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Increase in partner programmes points to IoT maturity

Steve Rogerson
May 4, 2017
 
Partner programmes and their member companies continue to mature in their IoT offerings, with 59 per cent of listed organisations receiving a high IoT maturity grade, according to rankings by ABI Research.
 
This is nearly double the number of organisations that received a high maturity ranking when ABI first analysed these IoT ecosystems in September 2015. This analysis looked at the IoT service capabilities of more than 500 companies.
 
This increase in IoT maturity stems in part from the actions of partner programme parents who offered their members access to training and certification programmes.
 
"Within these ecosystems, there is a continuing shift from traditional volume-based partnerships to value-based partner engagements," said Ryan Harbison, research analyst at ABI Research. "These IoT programmes require a higher level of engagement from both parents and participants who together seek to offer a differentiated solution using a diverse and sometimes undifferentiated set of technologies."
 
The ecosystems offer primarily B2B services to clients looking to us the IoT to increase sales opportunities and decrease operating costs within specific vertical markets. Over a nearly two-year period, ABI identified a forty per cent increase in the number of companies offering manufacturing, industrial, and enterprise IoT services.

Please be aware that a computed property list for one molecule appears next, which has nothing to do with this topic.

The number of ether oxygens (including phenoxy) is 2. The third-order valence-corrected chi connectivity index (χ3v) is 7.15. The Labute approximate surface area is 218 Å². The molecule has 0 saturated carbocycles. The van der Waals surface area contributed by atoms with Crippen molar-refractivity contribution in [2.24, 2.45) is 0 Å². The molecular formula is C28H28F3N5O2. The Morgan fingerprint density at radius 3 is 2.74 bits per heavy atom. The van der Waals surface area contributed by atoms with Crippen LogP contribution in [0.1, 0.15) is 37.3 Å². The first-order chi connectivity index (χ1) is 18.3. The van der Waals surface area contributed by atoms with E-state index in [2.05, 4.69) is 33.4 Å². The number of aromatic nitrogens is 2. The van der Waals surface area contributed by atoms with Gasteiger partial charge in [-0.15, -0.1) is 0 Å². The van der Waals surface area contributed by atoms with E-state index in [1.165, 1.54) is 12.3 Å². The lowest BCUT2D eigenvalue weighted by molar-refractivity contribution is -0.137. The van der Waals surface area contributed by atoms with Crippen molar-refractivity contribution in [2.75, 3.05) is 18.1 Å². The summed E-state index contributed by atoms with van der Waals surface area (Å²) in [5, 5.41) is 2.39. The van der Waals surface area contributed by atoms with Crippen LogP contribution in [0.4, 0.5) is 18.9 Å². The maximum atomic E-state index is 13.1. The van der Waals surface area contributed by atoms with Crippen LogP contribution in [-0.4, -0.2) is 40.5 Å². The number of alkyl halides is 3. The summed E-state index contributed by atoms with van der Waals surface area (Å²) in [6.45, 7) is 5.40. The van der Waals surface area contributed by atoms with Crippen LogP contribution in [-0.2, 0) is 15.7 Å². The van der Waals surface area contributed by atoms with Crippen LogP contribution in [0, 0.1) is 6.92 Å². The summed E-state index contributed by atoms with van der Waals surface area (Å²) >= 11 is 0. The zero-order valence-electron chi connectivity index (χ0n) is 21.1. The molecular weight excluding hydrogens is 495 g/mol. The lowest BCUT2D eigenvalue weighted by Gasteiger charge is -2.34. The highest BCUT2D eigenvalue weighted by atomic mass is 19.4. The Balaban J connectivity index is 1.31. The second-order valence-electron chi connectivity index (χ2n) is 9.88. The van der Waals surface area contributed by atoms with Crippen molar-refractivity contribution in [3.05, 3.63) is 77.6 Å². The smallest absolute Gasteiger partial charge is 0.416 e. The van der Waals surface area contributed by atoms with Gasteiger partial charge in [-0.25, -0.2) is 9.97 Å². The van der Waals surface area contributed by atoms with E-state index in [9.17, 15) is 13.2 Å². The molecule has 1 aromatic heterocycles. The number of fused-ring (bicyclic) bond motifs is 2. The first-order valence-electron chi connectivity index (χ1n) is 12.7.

The biggest increase, however, occurred in the hospitality segment, which saw a 164 per cent growth in the number of companies offering vertical-specific products and services. This is due to increasing demand from hotels looking to monitor and automate building processes while also offering guests personalised digital experiences.
 
Companies active in these ecosystems range from hardware providers such as Aaeon-Onyx, Renesas and HCL Technologies to development tools and services providers such as Cognizant Technology, VMware and Capgemini.
 
While the success of these programmes is dependent on collaboration among hardware, connectivity and software providers, these ecosystems skew more towards the software side than the hardware side. The IoT service categories with the biggest increase in participants are connectivity management services and device cloud to device software platforms.
 
"It is crucial to track changes within these ecosystems, because these developments reflect the trajectory of the overall IoT market," said Harbison. "Enterprises and end-users across all vertical markets will continue to turn to these ecosystems to more effectively navigate the otherwise fragmented technology and supplier landscape."